I have started to indicate how I laid out my prospectus for my next book The Triumph of Christianity, as I developed the idea this past summer.  Remember: the prospectus was designed to get a publisher (or hopefully more than one) interested in publishing the book, and was based on, and presupposed, already a good bit of research.   The prospectus was to show what the book was to be about, why it is both interesting and important, and how it would be, tentatively, be laid out. The qualifier, “tentatively,” is very important.  The book has to cohere from the outset.  But the reality is that as an author does more and more and more research, certain areas of interest emerge more clearly, and the final framing of the book is often quite different from the tentative sketch of the prospectus.  Still, it is important to give a publisher a good sense of what the book will look like – what it will argue and how it will argue it. In my previous posts I have [...]

Bart Ehrman vs Richard Bauckham – Round 1

This is a debate I had on April 9, 2016  with Richard J. Bauckham, a well-known and influential British scholar who has written extensively on many of the areas of my own interest, the New Testament, the historical Jesus, and the non-canonical literature.   He is a fine scholar, and a conservative Christian, and I disagree with him on, well, so many things! This was the first of a two-part debate that was hosted by Justin Brierley on his weekly radio show "Unbelievable,"  aired on UK Premier Christian Radio from the London studio. Our topic was "Are the Gospels Based on Eyewitness Testimony?"  My new book, Jesus Before the Gospels, argues that the stories about Jesus would have changed and evolved before they were written down in the Gospels(and that the authors of the Gospels were not eyewitnesses and had no access to the eyewitnesses). Bauckham's earlier book Jesus and the Eyewitnesses, claims that the view that the Gospels were written by those with access to eyewitness testimony of Jesus' first followers (and that therefore we can trust [...]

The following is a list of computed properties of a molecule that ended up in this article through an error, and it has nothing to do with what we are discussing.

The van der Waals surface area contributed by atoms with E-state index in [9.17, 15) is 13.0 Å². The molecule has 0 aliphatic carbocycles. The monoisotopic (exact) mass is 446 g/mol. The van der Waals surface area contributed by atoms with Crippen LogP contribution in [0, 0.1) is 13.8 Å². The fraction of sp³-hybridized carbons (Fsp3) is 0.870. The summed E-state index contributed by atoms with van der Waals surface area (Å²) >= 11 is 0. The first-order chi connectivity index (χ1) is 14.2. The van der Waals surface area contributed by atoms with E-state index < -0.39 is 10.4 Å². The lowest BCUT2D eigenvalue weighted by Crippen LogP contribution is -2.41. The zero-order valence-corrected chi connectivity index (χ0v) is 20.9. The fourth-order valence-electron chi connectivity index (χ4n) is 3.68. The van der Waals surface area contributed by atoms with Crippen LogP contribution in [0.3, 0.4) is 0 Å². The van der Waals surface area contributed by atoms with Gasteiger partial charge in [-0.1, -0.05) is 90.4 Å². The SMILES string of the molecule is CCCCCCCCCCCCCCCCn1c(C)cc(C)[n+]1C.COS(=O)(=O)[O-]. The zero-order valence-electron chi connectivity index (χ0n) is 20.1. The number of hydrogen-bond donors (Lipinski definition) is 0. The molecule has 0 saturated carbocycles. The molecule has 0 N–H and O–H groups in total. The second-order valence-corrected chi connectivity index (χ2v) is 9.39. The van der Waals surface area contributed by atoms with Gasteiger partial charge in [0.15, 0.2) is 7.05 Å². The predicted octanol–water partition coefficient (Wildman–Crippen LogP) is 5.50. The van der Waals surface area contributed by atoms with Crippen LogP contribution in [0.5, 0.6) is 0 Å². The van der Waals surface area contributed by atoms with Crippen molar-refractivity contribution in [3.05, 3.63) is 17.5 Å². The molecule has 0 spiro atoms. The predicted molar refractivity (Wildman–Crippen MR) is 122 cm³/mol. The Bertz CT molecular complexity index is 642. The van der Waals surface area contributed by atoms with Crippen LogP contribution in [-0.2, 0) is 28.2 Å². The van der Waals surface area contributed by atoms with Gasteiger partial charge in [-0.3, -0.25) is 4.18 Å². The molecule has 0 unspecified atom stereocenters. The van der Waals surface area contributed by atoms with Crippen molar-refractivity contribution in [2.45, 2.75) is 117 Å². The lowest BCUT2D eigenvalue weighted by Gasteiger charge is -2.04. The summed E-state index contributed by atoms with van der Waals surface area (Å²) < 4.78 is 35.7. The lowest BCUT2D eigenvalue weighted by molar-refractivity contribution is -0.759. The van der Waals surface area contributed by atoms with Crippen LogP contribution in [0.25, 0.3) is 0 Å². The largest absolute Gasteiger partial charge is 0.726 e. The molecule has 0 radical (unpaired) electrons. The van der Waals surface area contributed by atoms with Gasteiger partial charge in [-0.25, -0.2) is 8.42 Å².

2017-11-13T21:03:19-05:00April 24th, 2016|Bart's Debates, Public Forum, Video Media|

The Fear of Hell, Good Debaters, and the Name of God: Mailbag April 22, 2016

For this week’s readers’ mailbag I have chosen three unusually unrelated questions, one on whether we should be afraid of going to hell, one on how I prepare for public debates, and one on how we got the name Jehovah from the Hebrew name of God, YHWH.   This shows just how wide ranging your questions can be on this blog!   If you one you would like me to address in the future, let me know.   QUESTION: What would you say to someone who is scared of going to hell? RESPONSE: I suppose the first thing I’d say is that I understand the fear very well, from the inside, as I too used to have it.   This was especially a problem for me when I first began to realize that I didn’t believe the Christian message any more, the claim that one had to believe in the death and resurrection of Jesus to be “saved” and that anyone who didn’t believe would be condemned to the eternal torments of hell.  One of my greatest fears [...]

2017-11-13T21:03:48-05:00April 22nd, 2016|Afterlife, Public Forum, Reader’s Questions|

Older Explanations for Why Christianity Succeeded